Film Analysis: The Dichotomy of Youthful Illusion and Stark Realities in Sofia Coppola’s ‘Priscilla’

by Ethan Kim
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Sofia Coppola's Priscilla

The act of adolescents romantically idolizing Elvis Presley by pouring over his vinyl record sleeves was a commonplace ritual for American young women during the waning years of the 1950s and the dawn of the 1960s.

However, for Priscilla Beaulieu, what began as youthful daydreaming morphed into an extraordinary and often bizarre existence. In the motion picture “Priscilla,” with Cailee Spaeny taking the lead role, Sofia Coppola expertly encapsulates the enchantment, the outlandishness, and, ultimately, the harrowing ordeal of becoming romantically entangled with Elvis.

(Philippe Le Sourd/A24 via AP)

She was merely a freshman in high school — when their paths first crossed. The year was 1959, and she found herself in West Germany due to her stepfather’s Air Force deployment. In the early tranquil sequences of Coppola’s picture, we see Priscilla alone, enjoying a soda at a Navy base eatery, the soundtrack of Frankie Avalon’s “Venus” playing in the background, its lyrics a haunting echo to her own life.

The moment an individual inquires if she’s an Elvis fan sets the stage. Her affirmative response leads to an unexpected proposition: to meet Elvis himself. After parental deliberation, Priscilla finds herself seated on a couch at an intimate gathering, only to be joined by the iconic Elvis Presley (portrayed by Jacob Elordi), much to her overwhelming awe.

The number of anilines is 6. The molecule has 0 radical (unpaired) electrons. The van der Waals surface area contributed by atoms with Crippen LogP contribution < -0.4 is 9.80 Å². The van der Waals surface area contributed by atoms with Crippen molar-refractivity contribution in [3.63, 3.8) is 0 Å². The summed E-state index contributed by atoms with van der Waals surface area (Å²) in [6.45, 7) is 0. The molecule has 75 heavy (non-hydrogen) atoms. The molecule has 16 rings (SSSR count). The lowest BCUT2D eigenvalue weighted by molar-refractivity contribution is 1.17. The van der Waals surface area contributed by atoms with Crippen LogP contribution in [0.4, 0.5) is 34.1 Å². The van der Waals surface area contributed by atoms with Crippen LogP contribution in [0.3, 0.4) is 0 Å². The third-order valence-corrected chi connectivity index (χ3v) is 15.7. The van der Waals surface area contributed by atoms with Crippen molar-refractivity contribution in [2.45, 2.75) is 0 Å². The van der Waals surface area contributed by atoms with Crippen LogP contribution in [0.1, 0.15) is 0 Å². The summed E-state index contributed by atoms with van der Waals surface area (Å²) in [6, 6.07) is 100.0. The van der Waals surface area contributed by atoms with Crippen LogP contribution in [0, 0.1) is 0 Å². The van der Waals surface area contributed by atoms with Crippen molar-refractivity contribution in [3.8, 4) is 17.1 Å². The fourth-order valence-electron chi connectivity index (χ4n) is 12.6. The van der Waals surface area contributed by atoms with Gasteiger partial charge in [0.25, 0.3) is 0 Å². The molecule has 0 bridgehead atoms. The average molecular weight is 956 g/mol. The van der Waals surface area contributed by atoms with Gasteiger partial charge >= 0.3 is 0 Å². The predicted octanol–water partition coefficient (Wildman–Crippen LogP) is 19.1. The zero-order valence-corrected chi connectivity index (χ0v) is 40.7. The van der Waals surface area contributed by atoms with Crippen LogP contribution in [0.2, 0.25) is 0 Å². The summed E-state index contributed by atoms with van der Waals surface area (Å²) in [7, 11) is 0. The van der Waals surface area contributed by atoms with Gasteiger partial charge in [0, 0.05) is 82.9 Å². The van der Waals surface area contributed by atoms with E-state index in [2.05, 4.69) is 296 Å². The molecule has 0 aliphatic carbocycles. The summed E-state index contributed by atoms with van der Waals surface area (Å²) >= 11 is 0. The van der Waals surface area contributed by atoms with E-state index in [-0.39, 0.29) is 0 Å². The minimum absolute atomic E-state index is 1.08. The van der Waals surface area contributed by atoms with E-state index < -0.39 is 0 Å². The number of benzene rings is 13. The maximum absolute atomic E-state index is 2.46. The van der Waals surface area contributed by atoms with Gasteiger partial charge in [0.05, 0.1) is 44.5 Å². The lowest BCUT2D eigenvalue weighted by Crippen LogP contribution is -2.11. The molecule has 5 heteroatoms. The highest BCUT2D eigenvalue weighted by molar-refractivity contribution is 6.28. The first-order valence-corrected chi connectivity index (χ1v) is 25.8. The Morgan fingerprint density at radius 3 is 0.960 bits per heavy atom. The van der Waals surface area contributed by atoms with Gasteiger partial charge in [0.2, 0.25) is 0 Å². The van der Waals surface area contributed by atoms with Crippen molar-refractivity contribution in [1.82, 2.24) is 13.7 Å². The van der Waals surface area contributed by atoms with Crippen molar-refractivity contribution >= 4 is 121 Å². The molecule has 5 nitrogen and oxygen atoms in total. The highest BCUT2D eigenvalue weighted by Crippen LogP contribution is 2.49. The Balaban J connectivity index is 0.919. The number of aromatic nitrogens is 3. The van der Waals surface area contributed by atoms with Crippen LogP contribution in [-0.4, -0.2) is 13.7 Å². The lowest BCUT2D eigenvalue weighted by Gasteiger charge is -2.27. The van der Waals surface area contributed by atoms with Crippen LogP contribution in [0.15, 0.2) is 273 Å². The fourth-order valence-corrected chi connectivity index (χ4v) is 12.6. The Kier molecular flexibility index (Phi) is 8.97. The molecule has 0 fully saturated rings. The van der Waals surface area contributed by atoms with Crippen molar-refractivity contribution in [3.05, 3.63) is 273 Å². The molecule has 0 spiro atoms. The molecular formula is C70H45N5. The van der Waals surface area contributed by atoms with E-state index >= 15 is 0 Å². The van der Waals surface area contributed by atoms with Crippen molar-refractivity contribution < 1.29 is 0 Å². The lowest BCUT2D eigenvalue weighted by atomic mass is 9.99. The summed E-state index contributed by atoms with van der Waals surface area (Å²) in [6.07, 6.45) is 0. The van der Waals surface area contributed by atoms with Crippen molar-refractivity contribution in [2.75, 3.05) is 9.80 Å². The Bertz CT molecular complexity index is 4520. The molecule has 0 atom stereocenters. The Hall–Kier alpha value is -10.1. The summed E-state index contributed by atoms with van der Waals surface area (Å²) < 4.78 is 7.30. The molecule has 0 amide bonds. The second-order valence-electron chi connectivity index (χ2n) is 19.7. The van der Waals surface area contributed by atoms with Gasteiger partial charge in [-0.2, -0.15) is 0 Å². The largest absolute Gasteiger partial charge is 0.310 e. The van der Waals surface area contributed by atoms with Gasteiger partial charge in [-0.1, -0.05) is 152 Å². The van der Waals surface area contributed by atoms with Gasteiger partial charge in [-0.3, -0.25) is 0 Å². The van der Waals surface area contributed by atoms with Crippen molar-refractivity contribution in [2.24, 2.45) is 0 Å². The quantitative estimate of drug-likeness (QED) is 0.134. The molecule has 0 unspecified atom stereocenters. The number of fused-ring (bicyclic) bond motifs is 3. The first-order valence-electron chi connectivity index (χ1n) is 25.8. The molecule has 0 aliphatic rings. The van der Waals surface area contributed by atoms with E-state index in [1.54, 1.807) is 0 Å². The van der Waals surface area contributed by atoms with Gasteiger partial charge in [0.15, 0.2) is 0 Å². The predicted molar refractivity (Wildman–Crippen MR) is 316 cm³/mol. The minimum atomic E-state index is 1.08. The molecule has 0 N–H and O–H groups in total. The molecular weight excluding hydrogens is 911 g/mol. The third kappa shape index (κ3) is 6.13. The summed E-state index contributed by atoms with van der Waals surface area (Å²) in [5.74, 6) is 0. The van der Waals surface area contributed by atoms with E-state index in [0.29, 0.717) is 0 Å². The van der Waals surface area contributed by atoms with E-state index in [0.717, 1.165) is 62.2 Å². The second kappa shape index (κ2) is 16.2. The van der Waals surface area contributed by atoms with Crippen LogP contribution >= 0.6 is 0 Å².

Coppola, recognized for her directorial works in “The Virgin Suicides,” “Lost in Translation,” and “Somewhere,” has an exceptional talent for portraying the evolving identities, burgeoning passions, and personal epiphanies of young women. Through Priscilla Presley’s life (the script draws from her 1985 autobiography, “Elvis and Me”), Coppola has discovered a narrative profoundly suited to her subtly insightful cinematic touch.

(Sabrina Lantos/A24 via AP)
(A24 via AP)

In its essence, “Priscilla” stands in stark contrast to Baz Luhrmann’s portrayal in “Elvis.” While Luhrmann’s creation is vivid and volatile, Coppola’s is subdued and richly detailed. Her rendition unfolds like a fairy tale that gradually takes on a suffocating and admonitory tone.

There are moments of levity in “Priscilla,” particularly in the beginning. After capturing Elvis’ attention, Priscilla returns to her mundane school routine, a stark contrast to her recent encounter. The narrative humorously implies the ludicrousness of comparing a typical freshman boy to Elvis.

Despite the seemingly conventional progression of their courtship, Elvis’ attraction to Priscilla, steeped in his yearning for innocence, raises implicit concerns about her youthfulness. The murmurs of bystanders underscore the problematic nature of their relationship as we see Elvis guiding a youthful Priscilla upstairs, her childlike quality evident.

Their shared existence begins as a whimsical journey, despite the blatant eccentricities of Elvis that viewers can plainly discern. His ostentatious bedroom at Graceland and peculiar gifts, such as presenting Priscilla with a handgun, are testaments to the bizarre reality she inhabits.